Thursday, October 7, 2010

Thoughts, October 6th

On September 28th my post suggested a meditation on your being your own creator, your own Mahavairocana Buddha, and your self as the creation, the one who thirsts, who craves permanence and security, and therefore suffers, experiences dukka. I suggested that you meditate as the creator Buddha on your creation, that you hold it in your awareness, so that the self feels held and can relax into its insubstantiality, into its conditioned nature, and into its awakening.

Preparing for last night's group , I found a passage in Walpola Rahula's "What The Buddha Taught" that struck me as a third person statement of the same shift in perspective from the subjectively experienced self to the objectively seen self that I had suggested.  He puts it well and goes on to speak of the consequence of fully inhabiting at both levels the realization that this shift in perspective brings.  I quote from Rahula here at length. 

"Now, what is the Absolute Truth?  According to Buddhism, the Absolute Truth is that there is nothing absolute in the world, that everything is relative, conditioned and impermanent, and there is no unchanging, everlasting, absolute substance like Self, Soul or Atman within or without.  This is the Absolute Truth. . . .  The realization of this Truth, i.e., to see things as they are without illusion or ignorance, is the extinction of craving, 'thirst', and the cessation of dukka, which is Nirvana.  It is interesting and useful to remember here the Mahayana view of Nirvana [as] not being different from Samsara.  The same thing is Samsara or Nirvana according to the way you look at it--subjectively or objectively. . . ."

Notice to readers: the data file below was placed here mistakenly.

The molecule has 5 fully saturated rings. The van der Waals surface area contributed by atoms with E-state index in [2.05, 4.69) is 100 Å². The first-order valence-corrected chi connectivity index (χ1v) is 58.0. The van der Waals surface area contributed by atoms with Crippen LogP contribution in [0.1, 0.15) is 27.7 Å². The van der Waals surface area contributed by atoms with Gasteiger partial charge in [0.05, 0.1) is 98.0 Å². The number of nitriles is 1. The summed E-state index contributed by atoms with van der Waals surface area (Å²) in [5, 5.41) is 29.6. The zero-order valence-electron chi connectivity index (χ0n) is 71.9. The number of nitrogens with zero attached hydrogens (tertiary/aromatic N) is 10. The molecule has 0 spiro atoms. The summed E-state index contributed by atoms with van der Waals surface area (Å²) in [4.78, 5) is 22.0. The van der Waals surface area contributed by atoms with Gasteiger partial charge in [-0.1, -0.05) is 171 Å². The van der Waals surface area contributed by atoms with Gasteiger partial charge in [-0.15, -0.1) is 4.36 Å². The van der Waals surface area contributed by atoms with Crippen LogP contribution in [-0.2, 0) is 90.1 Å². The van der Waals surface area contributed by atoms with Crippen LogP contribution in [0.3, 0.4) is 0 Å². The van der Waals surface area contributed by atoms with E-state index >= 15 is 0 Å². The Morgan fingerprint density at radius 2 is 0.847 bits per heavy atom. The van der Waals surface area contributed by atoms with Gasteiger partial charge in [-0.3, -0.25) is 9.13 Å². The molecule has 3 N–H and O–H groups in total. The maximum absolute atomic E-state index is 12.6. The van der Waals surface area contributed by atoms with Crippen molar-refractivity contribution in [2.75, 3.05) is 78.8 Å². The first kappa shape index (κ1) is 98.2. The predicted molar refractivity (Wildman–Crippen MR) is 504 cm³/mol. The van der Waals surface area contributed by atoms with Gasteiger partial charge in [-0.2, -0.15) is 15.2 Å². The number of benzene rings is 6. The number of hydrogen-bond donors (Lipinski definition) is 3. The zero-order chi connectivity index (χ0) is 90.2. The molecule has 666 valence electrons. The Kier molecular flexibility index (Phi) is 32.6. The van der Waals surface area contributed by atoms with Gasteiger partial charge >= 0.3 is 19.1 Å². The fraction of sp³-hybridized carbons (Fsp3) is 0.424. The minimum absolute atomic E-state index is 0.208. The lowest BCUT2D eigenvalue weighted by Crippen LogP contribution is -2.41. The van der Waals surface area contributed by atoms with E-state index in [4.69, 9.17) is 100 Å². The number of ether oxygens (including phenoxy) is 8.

"It is incorrect to think that Nirvana is the natural result of the extinction of craving.  Nirvana is not the result of anything.  If it would be a result, then it would be an effect produced by a cause. . . .  Nirvana is neither cause nor effect.  It is beyond cause and effect.  Truth is not a result nor an effect.  It is not produced like a mystic, spiritual, mental state, such as dhyana or  samadhi.  Truth is.  Nirvana is.  The only thing you can do is to see it, to realize it. There is a path leading to the realization of Nirvana.  But Nirvana is not the result of this path.  You may get to the mountain along a path, but the mountain is not the result, not an effect of the path.  You may see a light, but the light is not the result of your eyesight.

He continues, "When wisdom is developed and cultivated . . . it sees the secret of life, the reality of things as they are.  When the secret is discovered, when the Truth is seen, all the forces which feverishly produce the continuity of samsara in illusion become calm . . . because there is no more illusion, no more 'thirst' for continuity. . . .  He who has realized the Truth, Nirvana, . . . lives fully in the present. . . .  He gains nothing, accumulates nothing, not even anything spiritual, because he is free from the illusion of Self, and the 'thirst' for becoming."

(Id. at 39-40, 43; parenthetical material deleted.)

This is our practice, to see this Truth clearly and to embody that knowing.  



  1. Why do we want to be free from the thirst of becoming?